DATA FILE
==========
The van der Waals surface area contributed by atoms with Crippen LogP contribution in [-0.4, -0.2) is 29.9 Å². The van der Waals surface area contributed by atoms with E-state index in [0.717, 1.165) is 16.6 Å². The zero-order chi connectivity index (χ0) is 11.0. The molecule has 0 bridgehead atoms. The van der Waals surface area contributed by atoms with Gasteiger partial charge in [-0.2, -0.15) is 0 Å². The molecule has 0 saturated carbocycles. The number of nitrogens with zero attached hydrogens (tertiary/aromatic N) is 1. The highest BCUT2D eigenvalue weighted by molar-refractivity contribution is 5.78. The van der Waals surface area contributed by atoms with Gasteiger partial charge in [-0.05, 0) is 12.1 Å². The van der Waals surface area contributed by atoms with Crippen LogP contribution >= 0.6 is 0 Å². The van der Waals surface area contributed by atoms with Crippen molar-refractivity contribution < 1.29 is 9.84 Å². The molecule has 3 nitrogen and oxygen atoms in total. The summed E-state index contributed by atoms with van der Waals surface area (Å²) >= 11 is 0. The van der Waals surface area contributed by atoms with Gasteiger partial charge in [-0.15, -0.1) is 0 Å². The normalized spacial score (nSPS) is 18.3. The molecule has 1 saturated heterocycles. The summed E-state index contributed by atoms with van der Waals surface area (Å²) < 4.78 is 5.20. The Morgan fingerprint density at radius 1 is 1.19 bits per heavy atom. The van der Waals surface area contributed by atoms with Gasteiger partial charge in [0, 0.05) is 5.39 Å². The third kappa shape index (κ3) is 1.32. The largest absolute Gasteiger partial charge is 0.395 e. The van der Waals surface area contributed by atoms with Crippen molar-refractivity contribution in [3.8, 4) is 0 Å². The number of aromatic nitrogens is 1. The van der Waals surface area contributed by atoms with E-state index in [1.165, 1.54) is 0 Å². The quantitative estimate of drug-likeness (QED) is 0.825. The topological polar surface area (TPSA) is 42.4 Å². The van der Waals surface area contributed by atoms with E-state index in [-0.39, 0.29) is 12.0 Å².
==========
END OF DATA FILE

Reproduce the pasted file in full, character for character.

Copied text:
The van der Waals surface area contributed by atoms with Crippen LogP contribution in [-0.4, -0.2) is 29.9 Å². The van der Waals surface area contributed by atoms with E-state index in [0.717, 1.165) is 16.6 Å². The zero-order chi connectivity index (χ0) is 11.0. The molecule has 0 bridgehead atoms. The van der Waals surface area contributed by atoms with Gasteiger partial charge in [-0.2, -0.15) is 0 Å². The molecule has 0 saturated carbocycles. The number of nitrogens with zero attached hydrogens (tertiary/aromatic N) is 1. The highest BCUT2D eigenvalue weighted by molar-refractivity contribution is 5.78. The van der Waals surface area contributed by atoms with Gasteiger partial charge in [-0.05, 0) is 12.1 Å². The van der Waals surface area contributed by atoms with Crippen LogP contribution >= 0.6 is 0 Å². The van der Waals surface area contributed by atoms with Crippen molar-refractivity contribution < 1.29 is 9.84 Å². The molecule has 3 nitrogen and oxygen atoms in total. The summed E-state index contributed by atoms with van der Waals surface area (Å²) >= 11 is 0. The van der Waals surface area contributed by atoms with Gasteiger partial charge in [-0.15, -0.1) is 0 Å². The normalized spacial score (nSPS) is 18.3. The molecule has 1 saturated heterocycles. The summed E-state index contributed by atoms with van der Waals surface area (Å²) < 4.78 is 5.20. The Morgan fingerprint density at radius 1 is 1.19 bits per heavy atom. The van der Waals surface area contributed by atoms with Gasteiger partial charge in [0, 0.05) is 5.39 Å². The third kappa shape index (κ3) is 1.32. The largest absolute Gasteiger partial charge is 0.395 e. The van der Waals surface area contributed by atoms with Crippen molar-refractivity contribution in [3.8, 4) is 0 Å². The number of aromatic nitrogens is 1. The van der Waals surface area contributed by atoms with E-state index in [1.165, 1.54) is 0 Å². The quantitative estimate of drug-likeness (QED) is 0.825. The topological polar surface area (TPSA) is 42.4 Å². The van der Waals surface area contributed by atoms with E-state index in [-0.39, 0.29) is 12.0 Å².